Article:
Having represented privately held companies, engaged in industries ranging from food to logistics to technology, for over 30 years, I have been fortunate to have gained valuable insights into what optimizes their Merger & Acquisition (“M&A”) exits. I have distilled those insights into my Top Ten M&A list of guidelines for privately held companies:
- Assemble the Right Team – Assembling the right team of advisors before a deal is imminent is critical to the successful M&A exit for privately held businesses. Getting upfront advice from accountants, lawyers, investment bankers, commercial bankers, and wealth advisors can optimize your outcome. While all of these advisors may not play a role in your M&A deal, assessing whether you need their advice before the process commences may well make a difference between a successful and unsuccessful transaction.
- Prepare – Do the Upfront Work – Selling a company puts the company’s business and legal affairs under a microscope. It is important to make sure that all essential legal and financial matters are put in order. Those range from stock recordss to contracts that protect the company’s Intellectual Property (“IP”).
- Run the Numbers – Although one cannot anticipate the final outcome of purchase price negotiations, sellers should run various purchase price “pro formas” based on multiple scenarios. Those scenarios should take all taxes into account and include variables for the structure of the transaction and the shareholders’ personal tax characteristics.
- Avoid Surprises – And be Ready for Them – The work of the lawyers in an M&A transaction is not only to help structure and document the deal, but also to manage the process to avoid surprises to the participants. One of the keys to successfully concluding a transaction is to maximize your confidence that you know what a buyer will find during due diligence. However, it is also important to know how to deal with surprises when they occur.
- Speak With One Voice – Sellers should always be aware that negotiations start with the first contact with a potential buyer. Multiple negotiators may send mixed messages to a buyer. Those may not present the company in the best light. Accordingly, designate one representative to speak for the company and negotiate with the buyer so that inconsistencies and ambiguities can be avoided during the sale process.
- Let the Process Work – When the seller has the benefit of multiple potential buyers expressing interest in the company, be sure to let the process of negotiating work. Particularly when an investment banker is involved, sellers must permit the banker to do the work to get the best price and terms from the most interested buyer.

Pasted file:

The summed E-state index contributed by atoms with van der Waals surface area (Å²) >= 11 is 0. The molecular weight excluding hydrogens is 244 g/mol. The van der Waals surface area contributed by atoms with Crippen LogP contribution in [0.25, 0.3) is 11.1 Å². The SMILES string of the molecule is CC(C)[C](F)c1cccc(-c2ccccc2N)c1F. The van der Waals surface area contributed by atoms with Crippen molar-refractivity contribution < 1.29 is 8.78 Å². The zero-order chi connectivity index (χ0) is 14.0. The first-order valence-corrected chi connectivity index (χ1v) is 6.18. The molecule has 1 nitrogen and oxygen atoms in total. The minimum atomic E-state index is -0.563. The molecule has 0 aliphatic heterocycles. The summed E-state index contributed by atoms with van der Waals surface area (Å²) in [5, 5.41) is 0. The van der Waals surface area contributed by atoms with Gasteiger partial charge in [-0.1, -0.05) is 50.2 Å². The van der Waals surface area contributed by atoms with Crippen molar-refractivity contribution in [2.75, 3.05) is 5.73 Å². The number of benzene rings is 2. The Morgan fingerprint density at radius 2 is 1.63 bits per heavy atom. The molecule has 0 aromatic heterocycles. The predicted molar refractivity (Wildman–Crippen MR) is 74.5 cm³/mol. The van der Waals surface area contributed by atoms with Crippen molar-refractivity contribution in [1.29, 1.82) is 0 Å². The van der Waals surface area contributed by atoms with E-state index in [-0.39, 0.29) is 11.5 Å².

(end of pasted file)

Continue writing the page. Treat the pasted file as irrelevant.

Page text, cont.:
- Pay Attention to the Detail – Some business owners feel that a deal is done when a handshake is made or a letter of intent is signed. While those are important moments in assuring that a transaction is real, there are many material issues contained in a variety of legal documents that will impact the seller’s successful consummation of the transaction and assure that post deal objectives are met. Accordingly, it is important that the parties pay close attention to those details, including reading and understanding all of the contractual documents.
- Be Realistic and Understand Your Limits – When starting the sale process, sellers need to understand the realistic price range for the business being sold and their limitations in carrying out the process. Being realistic, not only with respect to your business but the marketplace in general, while understanding your own limitations, will assist you to be objective and make better decisions in the context of the transaction.
- Document It – Key understandings are often made during meetings or calls between principals of the buyer and seller. Make sure that all of the material elements of the transaction are well documented so that ambiguities and potential conflicts can be avoided.
- Don’t Think Things Won’t Change Afterwards – Sellers of a business often continue to work in the business after it is sold. They should expect that despite titles and duties, their role in the business will materially change under new ownership. They need to understand that things won’t be the same.
If one adopts these guidelines the probability for the successful consummation of an M&A exit will be improved.